Being the default parent means that care and decisions default to you. Some may use the term "primary parent." When discussing this, we are referring to the mental, physical, emotional, and logistical care that goes into parenthood and how that may or may not be split between parents in a partnership. If you are feeling like you are the "default parent" you might say or feel things like:
Now, after having a baby, so much is different. Unfortunately, it’s easier to access messages that tell us “how to bounce back” or “how to lose the baby weight fast” than it is to learn about the changes that have happened in our bodies and the ways to nurture and heal them with intention and grace.
Have you ever felt mean or even “bitchy” for needing and setting boundaries? Especially as women, we are often raised to be people pleasers. And yet, this is exhausting and doesn’t take our needs and desires into consideration. It is important to be a kind and giving person, but in order to truly do that, you need to establish boundaries.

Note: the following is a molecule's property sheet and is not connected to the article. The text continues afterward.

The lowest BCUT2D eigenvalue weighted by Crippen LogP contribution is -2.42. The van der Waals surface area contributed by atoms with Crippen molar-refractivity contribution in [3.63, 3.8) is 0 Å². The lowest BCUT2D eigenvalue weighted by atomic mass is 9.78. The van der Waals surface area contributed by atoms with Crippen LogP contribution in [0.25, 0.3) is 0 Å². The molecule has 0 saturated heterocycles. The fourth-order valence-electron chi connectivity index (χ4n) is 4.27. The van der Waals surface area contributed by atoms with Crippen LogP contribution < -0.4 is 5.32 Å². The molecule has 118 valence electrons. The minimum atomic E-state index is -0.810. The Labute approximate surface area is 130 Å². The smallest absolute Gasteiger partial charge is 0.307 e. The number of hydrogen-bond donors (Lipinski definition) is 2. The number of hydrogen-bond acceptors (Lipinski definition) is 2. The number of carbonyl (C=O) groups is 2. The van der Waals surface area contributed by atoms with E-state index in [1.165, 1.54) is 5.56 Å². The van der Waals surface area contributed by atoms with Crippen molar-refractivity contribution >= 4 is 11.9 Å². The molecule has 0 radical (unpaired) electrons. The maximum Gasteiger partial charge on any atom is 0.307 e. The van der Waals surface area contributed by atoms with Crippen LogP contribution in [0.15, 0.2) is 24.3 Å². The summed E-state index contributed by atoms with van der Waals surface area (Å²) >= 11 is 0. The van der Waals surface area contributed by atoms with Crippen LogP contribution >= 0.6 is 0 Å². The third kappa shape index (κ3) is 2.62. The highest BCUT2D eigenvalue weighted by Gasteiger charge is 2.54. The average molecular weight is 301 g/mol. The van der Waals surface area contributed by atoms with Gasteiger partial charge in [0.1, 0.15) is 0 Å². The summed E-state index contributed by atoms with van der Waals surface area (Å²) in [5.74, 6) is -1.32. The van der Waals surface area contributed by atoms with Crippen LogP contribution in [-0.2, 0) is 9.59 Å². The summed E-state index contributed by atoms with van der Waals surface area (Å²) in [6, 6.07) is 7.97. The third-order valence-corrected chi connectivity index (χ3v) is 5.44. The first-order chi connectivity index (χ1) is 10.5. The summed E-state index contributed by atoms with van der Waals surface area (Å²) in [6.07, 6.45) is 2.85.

A lot of women find themselves confused and feeling isolated when it comes to the conversation of sex after baby. Who can you talk to about sex when you’re a new mom? Can you bring it up at playgroup or with your friends? Women feel like they should be ready, even if they aren’t. This leaves new moms wondering if they’ve done something wrong, if their body is “broken” or if they are disappointing their partner.
You get to the bedroom and you start to undress the mombod you’ve acquired. Maybe this feels invigorating, but for many women, this comes with a lot of overwhelming feelings. Maybe you're experiecing painful sex or anxiety around it. You’re not alone! Postpartum sex is a topic we don’t always talk about, but we should! We are all going through it!